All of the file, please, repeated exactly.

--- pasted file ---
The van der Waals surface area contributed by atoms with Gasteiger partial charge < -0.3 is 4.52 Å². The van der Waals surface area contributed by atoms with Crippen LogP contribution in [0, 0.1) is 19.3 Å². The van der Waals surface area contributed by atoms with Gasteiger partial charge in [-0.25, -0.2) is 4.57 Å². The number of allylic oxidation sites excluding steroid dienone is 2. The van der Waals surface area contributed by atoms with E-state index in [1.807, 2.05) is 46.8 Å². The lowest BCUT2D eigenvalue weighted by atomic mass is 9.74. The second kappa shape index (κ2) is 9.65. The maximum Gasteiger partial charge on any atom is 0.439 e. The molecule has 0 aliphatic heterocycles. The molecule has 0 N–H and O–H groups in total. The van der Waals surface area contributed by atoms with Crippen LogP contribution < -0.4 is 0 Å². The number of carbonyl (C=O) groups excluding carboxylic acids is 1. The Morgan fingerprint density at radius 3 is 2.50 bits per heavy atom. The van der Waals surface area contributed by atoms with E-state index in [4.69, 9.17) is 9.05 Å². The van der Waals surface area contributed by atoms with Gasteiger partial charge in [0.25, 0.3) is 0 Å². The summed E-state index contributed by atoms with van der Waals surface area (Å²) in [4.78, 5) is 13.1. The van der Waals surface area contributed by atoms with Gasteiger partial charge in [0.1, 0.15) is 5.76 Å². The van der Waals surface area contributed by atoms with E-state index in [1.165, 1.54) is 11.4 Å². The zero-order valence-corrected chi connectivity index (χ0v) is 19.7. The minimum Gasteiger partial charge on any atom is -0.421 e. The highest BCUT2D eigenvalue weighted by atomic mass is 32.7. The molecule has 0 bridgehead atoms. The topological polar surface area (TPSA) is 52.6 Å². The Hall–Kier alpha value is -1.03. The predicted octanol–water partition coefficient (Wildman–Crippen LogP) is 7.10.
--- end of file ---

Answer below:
The van der Waals surface area contributed by atoms with Gasteiger partial charge < -0.3 is 4.52 Å². The van der Waals surface area contributed by atoms with Crippen LogP contribution in [0, 0.1) is 19.3 Å². The van der Waals surface area contributed by atoms with Gasteiger partial charge in [-0.25, -0.2) is 4.57 Å². The number of allylic oxidation sites excluding steroid dienone is 2. The van der Waals surface area contributed by atoms with E-state index in [1.807, 2.05) is 46.8 Å². The lowest BCUT2D eigenvalue weighted by atomic mass is 9.74. The second kappa shape index (κ2) is 9.65. The maximum Gasteiger partial charge on any atom is 0.439 e. The molecule has 0 aliphatic heterocycles. The molecule has 0 N–H and O–H groups in total. The van der Waals surface area contributed by atoms with Crippen LogP contribution < -0.4 is 0 Å². The number of carbonyl (C=O) groups excluding carboxylic acids is 1. The Morgan fingerprint density at radius 3 is 2.50 bits per heavy atom. The van der Waals surface area contributed by atoms with E-state index in [4.69, 9.17) is 9.05 Å². The van der Waals surface area contributed by atoms with Gasteiger partial charge in [0.25, 0.3) is 0 Å². The summed E-state index contributed by atoms with van der Waals surface area (Å²) in [4.78, 5) is 13.1. The van der Waals surface area contributed by atoms with Gasteiger partial charge in [0.1, 0.15) is 5.76 Å². The van der Waals surface area contributed by atoms with E-state index in [1.165, 1.54) is 11.4 Å². The zero-order valence-corrected chi connectivity index (χ0v) is 19.7. The minimum Gasteiger partial charge on any atom is -0.421 e. The highest BCUT2D eigenvalue weighted by atomic mass is 32.7. The molecule has 0 bridgehead atoms. The topological polar surface area (TPSA) is 52.6 Å². The Hall–Kier alpha value is -1.03. The predicted octanol–water partition coefficient (Wildman–Crippen LogP) is 7.10.